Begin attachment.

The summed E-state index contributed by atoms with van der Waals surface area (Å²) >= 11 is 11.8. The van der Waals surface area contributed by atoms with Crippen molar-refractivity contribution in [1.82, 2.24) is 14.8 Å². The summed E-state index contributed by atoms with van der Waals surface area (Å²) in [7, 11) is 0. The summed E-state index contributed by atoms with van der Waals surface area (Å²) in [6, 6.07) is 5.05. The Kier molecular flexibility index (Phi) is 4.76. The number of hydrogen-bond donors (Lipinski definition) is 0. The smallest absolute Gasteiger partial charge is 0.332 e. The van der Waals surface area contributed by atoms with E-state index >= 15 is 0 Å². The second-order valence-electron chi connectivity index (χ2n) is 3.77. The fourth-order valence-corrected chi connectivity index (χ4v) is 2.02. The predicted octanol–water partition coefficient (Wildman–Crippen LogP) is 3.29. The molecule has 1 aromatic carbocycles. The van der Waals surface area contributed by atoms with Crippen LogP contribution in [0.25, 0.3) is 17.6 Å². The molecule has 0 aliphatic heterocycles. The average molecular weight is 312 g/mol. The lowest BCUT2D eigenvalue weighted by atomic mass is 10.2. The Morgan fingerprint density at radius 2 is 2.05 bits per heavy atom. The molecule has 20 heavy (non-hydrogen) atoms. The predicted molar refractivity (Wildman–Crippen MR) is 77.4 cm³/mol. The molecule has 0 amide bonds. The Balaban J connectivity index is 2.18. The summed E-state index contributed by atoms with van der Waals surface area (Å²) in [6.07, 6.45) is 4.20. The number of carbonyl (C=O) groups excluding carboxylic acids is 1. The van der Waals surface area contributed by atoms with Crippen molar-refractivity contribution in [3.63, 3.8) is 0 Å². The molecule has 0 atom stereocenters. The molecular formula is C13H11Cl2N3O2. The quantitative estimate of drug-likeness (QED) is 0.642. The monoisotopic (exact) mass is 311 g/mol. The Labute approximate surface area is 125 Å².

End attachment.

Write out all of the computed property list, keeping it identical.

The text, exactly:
The summed E-state index contributed by atoms with van der Waals surface area (Å²) >= 11 is 11.8. The van der Waals surface area contributed by atoms with Crippen molar-refractivity contribution in [1.82, 2.24) is 14.8 Å². The summed E-state index contributed by atoms with van der Waals surface area (Å²) in [7, 11) is 0. The summed E-state index contributed by atoms with van der Waals surface area (Å²) in [6, 6.07) is 5.05. The Kier molecular flexibility index (Phi) is 4.76. The number of hydrogen-bond donors (Lipinski definition) is 0. The smallest absolute Gasteiger partial charge is 0.332 e. The van der Waals surface area contributed by atoms with E-state index >= 15 is 0 Å². The second-order valence-electron chi connectivity index (χ2n) is 3.77. The fourth-order valence-corrected chi connectivity index (χ4v) is 2.02. The predicted octanol–water partition coefficient (Wildman–Crippen LogP) is 3.29. The molecule has 1 aromatic carbocycles. The van der Waals surface area contributed by atoms with Crippen LogP contribution in [0.25, 0.3) is 17.6 Å². The molecule has 0 aliphatic heterocycles. The average molecular weight is 312 g/mol. The lowest BCUT2D eigenvalue weighted by atomic mass is 10.2. The Morgan fingerprint density at radius 2 is 2.05 bits per heavy atom. The molecule has 20 heavy (non-hydrogen) atoms. The predicted molar refractivity (Wildman–Crippen MR) is 77.4 cm³/mol. The molecule has 0 amide bonds. The Balaban J connectivity index is 2.18. The summed E-state index contributed by atoms with van der Waals surface area (Å²) in [6.07, 6.45) is 4.20. The number of carbonyl (C=O) groups excluding carboxylic acids is 1. The van der Waals surface area contributed by atoms with Crippen molar-refractivity contribution in [3.63, 3.8) is 0 Å². The molecule has 0 atom stereocenters. The molecular formula is C13H11Cl2N3O2. The quantitative estimate of drug-likeness (QED) is 0.642. The monoisotopic (exact) mass is 311 g/mol. The Labute approximate surface area is 125 Å².